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In the crosshairs of conscience: John Kitzhaber's death penalty reckoning

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To cope with his dread, John Kitzhaber opened his leather-bound journal and began to write.
It was a little past 9 on the morning of Nov. 22, 2011. Gary Haugen had dropped his appeals. A Marion County judge had signed the murderer's death warrant, leaving Kitzhaber, a former emergency room doctor, to decide Haugen's fate. The 49-year-old would soon die by lethal injection if the governor didn't intervene.
Kitzhaber was exhausted, having been unable to sleep the night before, but he needed to call the families of Haugen's victims.
"I know my decision will delay the closure they need and deserve," he wrote.
The son of University of Oregon English professors, Kitzhaber began writing each day in his journal in the early 1970s. The practice helped him organize his thoughts and, on that particular morning, gather his courage.
Kitzhaber first dialed the widow of David Polin, an inmate Haugen beat and stabbed to death in 2003 while already serving a life sentence fo…

Capital Punishment Is Not Israel’s Answer to Terrorism

TEL AVIV — For decades, Israel has prided itself on its anti death-penalty stance. But in the past year, calls for the use of capital punishment have started to rise again, heightened by the trial of Elor Azaria, a sergeant in the Israel Defense Forces. Sergeant Azaria has been charged with manslaughter for killing Abdel Fattah al-Sharif, a Palestinian. Mr. Sharif had stabbed an Israeli soldier, and been shot and wounded by the soldier’s colleagues. In a video of the event, he can be seen lying supine and still for several minutes before Sergeant Azaria calmly points the gun at his head and fires.

The sergeant, who has pleaded innocent, claims that Mr. Sharif still posed a threat and that he acted to eliminate the danger. While many Israelis, including the commanders of the Israel Defense Forces, have responded in outrage, others have said that Sergeant Azaria’s actions were justified and have called him a hero.

The support for Sergeant Azaria coincides with a renewed debate on the death penalty in Israel. Avigdor Lieberman, the defense minister recently proposed a bill asking Israeli courts to enact the death penalty in terrorism cases. It would have essentially applied only to Palestinian assailants.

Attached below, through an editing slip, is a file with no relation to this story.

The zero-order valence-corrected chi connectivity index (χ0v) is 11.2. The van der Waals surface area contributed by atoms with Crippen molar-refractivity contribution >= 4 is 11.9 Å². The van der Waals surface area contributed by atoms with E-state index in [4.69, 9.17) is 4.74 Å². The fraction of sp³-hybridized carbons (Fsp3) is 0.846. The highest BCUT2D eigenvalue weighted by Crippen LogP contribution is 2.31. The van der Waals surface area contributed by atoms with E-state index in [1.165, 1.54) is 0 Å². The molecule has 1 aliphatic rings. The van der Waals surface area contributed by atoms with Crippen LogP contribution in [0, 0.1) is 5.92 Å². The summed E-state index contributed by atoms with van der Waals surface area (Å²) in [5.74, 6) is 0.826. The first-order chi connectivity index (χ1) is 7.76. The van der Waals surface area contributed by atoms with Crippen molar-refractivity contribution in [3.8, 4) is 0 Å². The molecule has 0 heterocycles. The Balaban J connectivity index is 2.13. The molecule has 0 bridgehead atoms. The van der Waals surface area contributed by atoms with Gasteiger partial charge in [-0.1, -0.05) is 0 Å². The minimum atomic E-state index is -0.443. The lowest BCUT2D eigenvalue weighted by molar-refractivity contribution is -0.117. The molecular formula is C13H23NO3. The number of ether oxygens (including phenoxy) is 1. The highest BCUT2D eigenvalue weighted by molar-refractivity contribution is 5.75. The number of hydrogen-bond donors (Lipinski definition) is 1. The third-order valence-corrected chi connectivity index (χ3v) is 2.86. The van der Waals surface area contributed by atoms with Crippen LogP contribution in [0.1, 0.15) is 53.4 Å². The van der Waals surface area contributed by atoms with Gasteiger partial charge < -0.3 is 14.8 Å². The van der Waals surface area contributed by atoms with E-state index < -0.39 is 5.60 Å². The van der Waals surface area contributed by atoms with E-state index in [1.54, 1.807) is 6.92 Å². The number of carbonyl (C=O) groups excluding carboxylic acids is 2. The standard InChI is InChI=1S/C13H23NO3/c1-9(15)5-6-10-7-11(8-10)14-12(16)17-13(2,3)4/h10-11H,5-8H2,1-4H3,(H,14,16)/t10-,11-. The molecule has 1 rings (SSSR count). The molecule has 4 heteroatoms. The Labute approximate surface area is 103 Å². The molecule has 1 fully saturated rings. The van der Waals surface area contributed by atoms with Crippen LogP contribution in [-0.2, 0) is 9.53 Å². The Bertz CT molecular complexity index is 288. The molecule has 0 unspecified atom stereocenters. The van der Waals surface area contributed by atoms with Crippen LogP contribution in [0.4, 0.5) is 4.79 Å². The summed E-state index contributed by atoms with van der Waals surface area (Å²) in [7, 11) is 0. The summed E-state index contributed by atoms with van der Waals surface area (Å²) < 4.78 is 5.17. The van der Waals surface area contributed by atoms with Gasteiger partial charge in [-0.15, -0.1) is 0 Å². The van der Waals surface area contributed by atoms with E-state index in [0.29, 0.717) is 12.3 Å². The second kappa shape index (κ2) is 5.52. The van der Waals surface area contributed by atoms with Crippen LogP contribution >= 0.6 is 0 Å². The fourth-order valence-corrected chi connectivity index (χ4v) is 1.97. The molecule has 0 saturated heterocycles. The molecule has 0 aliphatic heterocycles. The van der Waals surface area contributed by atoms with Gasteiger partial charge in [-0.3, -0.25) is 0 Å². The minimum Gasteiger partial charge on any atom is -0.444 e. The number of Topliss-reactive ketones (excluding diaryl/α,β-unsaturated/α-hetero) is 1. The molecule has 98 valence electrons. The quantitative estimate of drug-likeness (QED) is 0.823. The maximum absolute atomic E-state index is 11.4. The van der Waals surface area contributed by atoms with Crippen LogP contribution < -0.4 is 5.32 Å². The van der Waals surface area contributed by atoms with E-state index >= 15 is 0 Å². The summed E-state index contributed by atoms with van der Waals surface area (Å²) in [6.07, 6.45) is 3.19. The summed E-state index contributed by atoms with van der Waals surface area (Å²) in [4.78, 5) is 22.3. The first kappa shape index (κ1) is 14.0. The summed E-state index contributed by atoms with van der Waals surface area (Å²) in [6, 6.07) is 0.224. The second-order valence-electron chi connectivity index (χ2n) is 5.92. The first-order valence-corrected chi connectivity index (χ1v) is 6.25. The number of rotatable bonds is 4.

Mr. Lieberman campaigned in last year’s elections on a promise to apply capital punishment to convicted terrorists. He agreed to a partial implementation of his original bill, which had been rejected by the Knesset, when he negotiated his terms for joining Prime Minister Benjamin Netanyahu’s coalition in May. The recent attack by Mr. Sharif and Ramzi Aziz al-Qasrawi, a fellow Palestinian, seemed to play into his hands by reinforcing an increasingly widespread yet simplified conception of the conflict: that Palestinians are inherently violent and will never stop trying to kill Israelis.

It’s not hard to pinpoint the root of such a mind-set. It starts with the military education that almost all Jewish Israelis receive beginning in high school. Later, when Israeli teenagers are drafted, the military requires that soldiers view every situation through the lens of security, looking for any possible source of danger.

I learned that crucial lesson when I was drafted into the military in 2009. Our training demanded that we approach threats as immediate, not long term; nuanced thinking was dangerous; political considerations were irrelevant; and Palestinians were security risks until they had been proved safe. While serving in the West Bank, my fellow soldiers and I were kept safe by this type of vigilance. We remained alert to any potential security threats. We paid little attention to innocuous Palestinians or to their needs and concerns.

Despite this security-first outlook, the military’s strict rules of engagement, which Sergeant Azaria appears to have flagrantly broken, are intended to restrain soldiers. As a result of his trial, he is a martyr for the movement that sees those rules as a hindrance to the military’s mission, just as it sees Israel’s avoidance of capital punishment as a hindrance to the state’s fight against terrorism.

But capital punishment for Palestinian assailants will not help fight terrorism, nor will it solve any aspect of the conflict. It will not deter future attacks, as the promoters of the legislation had claimed. It is a thoughtless, vengeful reaction to a problem many Israelis increasingly believe is unsolvable. Mr. Lieberman’s proposed legislation is a sign of the disease of intractable conflict metastasizing.


Source: The New York Times, The Opinion Pages, Nathan Hersh, August 16, 2016

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